May 6th, 2011

COMMENT: Adapt teaching to multiple intelligences

 TRADITIONALLY, we admire highly articulate or logical people. Our schools focus most of their attention to linguistic and logical-mathematical intelligence and the level of intelligence is usually assessed based on these attributes.

In 1983, Dr Howard Gardner, a professor of education at Harvard University, came up with the theory of multiple intelligences. He argued that it is unreasonable to consider only the linguistic and logical-mathematical abilities to define intelligence and ignore other equally important talents such as artistic or athletic. The theory states that a child who learns to multiply easily is not necessarily more intelligent than a child who has stronger skills in another kind of intelligence. He emphasised that we should also place equal consideration for individuals who show gifts in the other intelligences: the architects, musicians, designers, dancers, therapists and entrepreneurs for example.

In 1994, Linda Gottfredson, a professor of Psychology, along with 51 university professors defined intelligence as "a very general mental capability that, among other things, involves the ability to reason, plan, solve problems, think abstractly, comprehend complex ideas and learn quickly from experience.


It is not merely book learning, a narrow academic skill, or test-taking smarts. Rather, it reflects a broader and deeper aptitude for comprehending our surroundings -- "catching on", "making sense" of things, or "figuring out" what to do.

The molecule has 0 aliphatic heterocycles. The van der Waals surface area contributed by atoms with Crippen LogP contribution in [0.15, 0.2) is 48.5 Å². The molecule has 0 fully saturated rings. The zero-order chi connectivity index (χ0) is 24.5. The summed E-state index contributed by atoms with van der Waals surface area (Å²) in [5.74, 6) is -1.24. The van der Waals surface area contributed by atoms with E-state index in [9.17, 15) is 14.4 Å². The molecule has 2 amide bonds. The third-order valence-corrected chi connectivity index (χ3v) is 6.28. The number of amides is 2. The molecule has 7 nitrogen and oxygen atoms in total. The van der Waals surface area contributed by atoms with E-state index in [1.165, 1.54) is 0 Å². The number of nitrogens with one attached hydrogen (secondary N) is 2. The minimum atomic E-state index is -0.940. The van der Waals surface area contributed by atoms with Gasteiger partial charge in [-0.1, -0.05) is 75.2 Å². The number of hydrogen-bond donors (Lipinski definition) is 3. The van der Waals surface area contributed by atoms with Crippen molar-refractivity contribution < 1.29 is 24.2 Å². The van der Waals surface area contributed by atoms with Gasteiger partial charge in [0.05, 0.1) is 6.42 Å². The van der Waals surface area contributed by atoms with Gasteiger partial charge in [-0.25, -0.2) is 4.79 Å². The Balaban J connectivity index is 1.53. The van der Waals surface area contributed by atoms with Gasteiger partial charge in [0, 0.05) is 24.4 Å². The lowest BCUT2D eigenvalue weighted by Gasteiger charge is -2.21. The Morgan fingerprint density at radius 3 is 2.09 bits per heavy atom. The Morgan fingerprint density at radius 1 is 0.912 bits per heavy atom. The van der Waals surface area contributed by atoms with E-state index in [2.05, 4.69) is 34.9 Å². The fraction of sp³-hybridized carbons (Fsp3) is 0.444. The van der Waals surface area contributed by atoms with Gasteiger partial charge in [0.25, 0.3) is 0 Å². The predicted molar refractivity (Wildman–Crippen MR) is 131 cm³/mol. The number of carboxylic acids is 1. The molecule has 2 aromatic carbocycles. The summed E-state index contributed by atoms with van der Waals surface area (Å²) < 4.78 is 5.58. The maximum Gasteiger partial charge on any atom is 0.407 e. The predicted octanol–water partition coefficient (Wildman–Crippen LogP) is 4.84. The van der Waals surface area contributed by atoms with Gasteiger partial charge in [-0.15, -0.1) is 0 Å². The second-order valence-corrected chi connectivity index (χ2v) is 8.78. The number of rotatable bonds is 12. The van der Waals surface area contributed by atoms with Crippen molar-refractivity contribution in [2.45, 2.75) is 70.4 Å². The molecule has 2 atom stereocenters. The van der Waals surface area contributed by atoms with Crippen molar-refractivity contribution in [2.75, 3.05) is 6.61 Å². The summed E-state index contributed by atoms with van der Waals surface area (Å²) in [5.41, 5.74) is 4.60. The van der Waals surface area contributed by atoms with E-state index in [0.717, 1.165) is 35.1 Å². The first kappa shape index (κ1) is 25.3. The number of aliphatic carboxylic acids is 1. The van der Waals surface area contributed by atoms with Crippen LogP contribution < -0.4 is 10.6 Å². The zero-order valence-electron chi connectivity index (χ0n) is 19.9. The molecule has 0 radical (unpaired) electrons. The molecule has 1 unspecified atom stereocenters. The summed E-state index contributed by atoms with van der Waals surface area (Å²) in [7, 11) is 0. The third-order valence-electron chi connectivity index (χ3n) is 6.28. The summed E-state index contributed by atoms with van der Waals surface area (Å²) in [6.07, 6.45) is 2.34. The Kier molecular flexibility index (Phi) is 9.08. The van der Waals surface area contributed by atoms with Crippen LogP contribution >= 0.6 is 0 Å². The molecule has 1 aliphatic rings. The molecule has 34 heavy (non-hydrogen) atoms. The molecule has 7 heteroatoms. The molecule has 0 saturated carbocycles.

Gardner suggested that the traditional notion of intelligence, based on IQ testing, is far too limited. Instead, he proposed eight different intelligences to account for a broader range of human potential. These intelligences are:

Linguistic intelligence which includes the ability to effectively use language to express oneself rhetorically or poetically. Writers, poets, lawyers and speakers are among those having high linguistic intelligence.


Logical-mathematical intelligence consists of the capacity to analyse problems logically, carry out mathematical operations, and investigate issues scientifically.

It entails the ability to detect patterns and reason deductively. Scientist and mathematicians have this type of acuity.

Musical intelligence involves skills in the performance, composition and appreciation of musical patterns.


This talent runs parallel to linguistic intelligence.

Bodily-kinaesthetic intelligence entails the capability to use mental abilities to coordinate and balance bodily movements.

This intelligence also includes a sense of timing, a clear sense of the goal of a physical action, along with the ability to train responses so they become like reflexes. Athletes, dancers, musicians, actors, surgeons, doctors, builders, police officers, and soldiers benefit from this kind of intelligence.

Spatial intelligence involves the potential to recognise and use the patterns of wide space and more confined areas.

It addresses the ability to visualise with the mind's eye. Careers which suit those with this type of intelligence include artists, designers and architects. A spatial person is also good with puzzles.

Interpersonal intelligence concerns with the talent to understand the intentions, motivations and desires of other people. It allows people to work effectively with others.